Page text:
8. My dream combo would be to have all of the PSG/FM/etc type of chips in one big bank to hook up to MAME and have it use the real HW for all non-digi-sample sounds. I imagine something like a giant stack of Arduino shields with one chip each, and the arduino itself providing the USB service to pipe the results back to the computer as if it were a USB microphone or something. I can't put my finger on it, but something about the sounds in the Capcom CPS1 games like Strider and Ghouls N' Ghosts have certain SFX that sound just plain /wrong/ to me - I've even found a video or two on YT where someone was comparing real HW Ghouls N' Ghosts to MAME - but unfortunately the stuff they featured didn't include the sound I wanted to hear on real HW.
  9. It’s a shame PS2 sends 11 bits because the VIA has built-in shift register functionality, but only 8 bits wide. The VIA could shift in the PS2 data automatically and the kernel could just read the latched value at leisure. But not only are there too many bits, there are also too many bytes... maybe VIA could pause the PS2 device between each byte but the problem remains that the parity and stop bits will push the 2 MSB of the keycode out of the latch. now, the joysticks don’t have this problem. THEY return 8 bits per latch (rather 16 but that’s just two runs of shifting in 8 bits) However, I bet the clock/latch pins of the controller ports aren’t connected to the correct pins of the VIA to do this in HW. If this is the case, understandably, they’re not going to redesign the board to leverage this. now I’m curious and gonna go look that up... lol Update: Confirmed - the emulator's via.h specifies that the DATA pins of the controllers 0..4 are connected to VIA1:PA7..PA4, and the common latch/clock pins are driven by PA2 and PA3, respectively. The shift register uses CB1 and CB2. Using these, it would've been possible to do hardware-accelerated joystick polling, but it would've limited the system to using one joystick per VIA, and would still have required one data pin to be an output for sending latch commands to the controllers. Using SR mode 2, the VIA would shift in 8 bits from the controller every time you read from the shift register. Mode 2 means shift one bit each clock cycle, and stop after shifting 8 bits. So in this regime, you can assume the latch holds the previous value shifted in (except for the very first time, which could be done once during system init to seed this). You would just read from the latch however many bytes you want from the controller, and prior to reading the last byte (every byte for NES, every other byte for SNES), you would set and clear the latch pin so the final read will simultaneously trigger the VIA to shift in the first byte of this latching.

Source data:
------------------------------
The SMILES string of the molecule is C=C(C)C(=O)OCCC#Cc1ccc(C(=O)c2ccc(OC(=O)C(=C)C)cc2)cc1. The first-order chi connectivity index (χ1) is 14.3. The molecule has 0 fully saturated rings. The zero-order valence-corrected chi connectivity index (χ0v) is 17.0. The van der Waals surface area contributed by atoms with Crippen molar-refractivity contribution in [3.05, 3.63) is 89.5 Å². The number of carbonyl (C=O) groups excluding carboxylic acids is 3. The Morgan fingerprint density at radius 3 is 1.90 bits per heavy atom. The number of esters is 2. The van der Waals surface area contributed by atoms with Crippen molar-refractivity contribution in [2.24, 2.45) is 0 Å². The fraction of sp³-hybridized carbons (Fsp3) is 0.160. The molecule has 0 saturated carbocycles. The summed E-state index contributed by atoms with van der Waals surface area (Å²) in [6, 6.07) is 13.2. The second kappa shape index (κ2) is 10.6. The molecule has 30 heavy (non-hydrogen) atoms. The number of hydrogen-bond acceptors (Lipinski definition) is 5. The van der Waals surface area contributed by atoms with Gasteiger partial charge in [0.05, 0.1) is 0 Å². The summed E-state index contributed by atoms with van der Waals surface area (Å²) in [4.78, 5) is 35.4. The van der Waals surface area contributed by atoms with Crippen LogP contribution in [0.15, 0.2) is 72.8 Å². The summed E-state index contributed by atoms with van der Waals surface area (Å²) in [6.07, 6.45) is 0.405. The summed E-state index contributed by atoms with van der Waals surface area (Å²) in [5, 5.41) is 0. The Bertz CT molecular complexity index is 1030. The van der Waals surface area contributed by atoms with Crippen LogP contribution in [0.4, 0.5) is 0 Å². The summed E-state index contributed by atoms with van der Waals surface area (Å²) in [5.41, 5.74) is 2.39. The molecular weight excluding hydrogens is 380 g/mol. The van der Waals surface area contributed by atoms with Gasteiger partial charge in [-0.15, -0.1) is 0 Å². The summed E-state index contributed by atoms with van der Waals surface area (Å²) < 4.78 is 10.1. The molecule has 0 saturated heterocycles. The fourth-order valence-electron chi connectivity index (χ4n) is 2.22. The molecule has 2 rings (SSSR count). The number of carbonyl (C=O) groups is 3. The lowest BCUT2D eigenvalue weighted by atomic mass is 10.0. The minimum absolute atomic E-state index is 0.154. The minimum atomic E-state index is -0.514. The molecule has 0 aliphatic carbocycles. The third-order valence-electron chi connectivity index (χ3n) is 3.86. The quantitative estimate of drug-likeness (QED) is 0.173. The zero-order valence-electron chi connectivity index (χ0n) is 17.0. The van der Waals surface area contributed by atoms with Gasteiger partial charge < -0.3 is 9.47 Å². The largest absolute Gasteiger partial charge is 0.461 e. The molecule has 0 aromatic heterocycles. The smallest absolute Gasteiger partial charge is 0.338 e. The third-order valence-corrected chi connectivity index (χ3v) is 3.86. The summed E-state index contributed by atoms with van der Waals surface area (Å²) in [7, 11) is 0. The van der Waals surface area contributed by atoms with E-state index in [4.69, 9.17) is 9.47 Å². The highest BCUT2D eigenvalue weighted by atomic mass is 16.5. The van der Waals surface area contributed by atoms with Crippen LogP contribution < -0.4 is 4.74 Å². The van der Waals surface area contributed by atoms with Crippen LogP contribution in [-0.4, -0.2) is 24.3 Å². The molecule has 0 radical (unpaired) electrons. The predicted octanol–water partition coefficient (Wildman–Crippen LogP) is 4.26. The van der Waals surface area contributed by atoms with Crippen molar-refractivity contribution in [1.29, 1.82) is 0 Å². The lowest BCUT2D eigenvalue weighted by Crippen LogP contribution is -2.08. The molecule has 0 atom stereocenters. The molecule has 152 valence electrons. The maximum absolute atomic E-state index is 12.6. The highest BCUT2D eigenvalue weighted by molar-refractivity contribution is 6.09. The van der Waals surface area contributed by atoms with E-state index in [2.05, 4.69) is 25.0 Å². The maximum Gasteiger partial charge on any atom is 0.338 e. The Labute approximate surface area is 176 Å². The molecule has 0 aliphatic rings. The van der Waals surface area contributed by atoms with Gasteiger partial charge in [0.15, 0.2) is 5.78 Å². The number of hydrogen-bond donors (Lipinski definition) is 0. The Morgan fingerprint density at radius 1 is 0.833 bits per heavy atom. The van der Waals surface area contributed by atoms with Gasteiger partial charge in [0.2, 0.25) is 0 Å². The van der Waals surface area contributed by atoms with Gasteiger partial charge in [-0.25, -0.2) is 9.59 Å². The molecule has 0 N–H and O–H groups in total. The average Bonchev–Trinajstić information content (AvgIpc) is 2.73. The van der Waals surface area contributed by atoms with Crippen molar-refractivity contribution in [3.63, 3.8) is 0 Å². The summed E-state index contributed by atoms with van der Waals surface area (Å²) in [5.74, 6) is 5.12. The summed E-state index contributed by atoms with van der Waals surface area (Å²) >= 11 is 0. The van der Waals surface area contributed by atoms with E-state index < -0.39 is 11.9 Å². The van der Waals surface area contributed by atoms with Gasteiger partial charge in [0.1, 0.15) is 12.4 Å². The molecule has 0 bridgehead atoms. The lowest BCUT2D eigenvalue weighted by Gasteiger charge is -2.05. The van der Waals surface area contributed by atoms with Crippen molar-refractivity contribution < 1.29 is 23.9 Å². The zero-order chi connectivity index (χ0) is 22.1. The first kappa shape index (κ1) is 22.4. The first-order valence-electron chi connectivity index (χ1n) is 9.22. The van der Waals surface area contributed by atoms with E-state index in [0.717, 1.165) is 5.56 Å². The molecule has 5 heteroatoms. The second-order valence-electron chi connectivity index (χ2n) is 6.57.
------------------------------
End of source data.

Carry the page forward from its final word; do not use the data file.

10. Doesn’t the system API give the ability to intercept these various hot keys and consume them in the application instead? In the case of ^X obviously this isn’t necessary for the emulator, but it would be nice if it could do this for the printscreen/ pause-Brk keys as those have X16 functionality planned if the custom key caps are any indication... Right now, both Linux and Windows use PrintScreen as a screenshot hot key, but the X16 seems geared to use that as 40/80 COL mode switch... I’d like it if the emu could override the screenshot function and consume the keystroke so the X16 can use that key as it appears on the X16 kbd.
  11. This is pretty awesome. One quick bug report: ^V does not do pageDn as documented in the online help - F8 works though. Is there a plan to support the Home/End and PgDn/PgUp keys? I use those like CRAZY whenever I'm coding (I imagine most ppl do). I think having a real editor like this, an assembler, and a few basic tools such as sprite / sfx editors would be hella-useful to have in the ROM of the system to encourage on-system development.
  12. The existing routine should work so long as the locations it reads values from have not changed. The SNES pad will work in NES mode - A, X, L, and R are inop in this mode, and B->NES A, Y->NES B. Start, Select, and D-Pad are identical.
  13. Version 1.0.0


    This demo uses the real music data from Wolfenstein3d to play back on the X16's YM2151 FM synth chip. Some features of the audio translation are not yet implemented, but the program now plays correct pitch in R38 of the emulator. I will update this posting to my R39 build when that is released officially. The "Try It Now" feature works, but at least for me, the playback is quite choppy - the emulator itself has no problem with the playback, though. Next update will be to make the songs selectable at runtime.
  14. VOPL "Virtual OPL" Demo - realtime playback on OPM chip View File This demo uses the real music data from Wolfenstein3d to play back on the X16's YM2151 FM synth chip. Some features of the audio translation are not yet implemented, but the program now plays correct pitch in R38 of the emulator. I will update this posting to my R39 build when that is released officially. The "Try It Now" feature works, but at least for me, the playback is quite choppy - the emulator itself has no problem with the playback, though. Next update will be to make the songs selectable at runtime. Submitter ZeroByte Submitted 04/06/21 Category Demos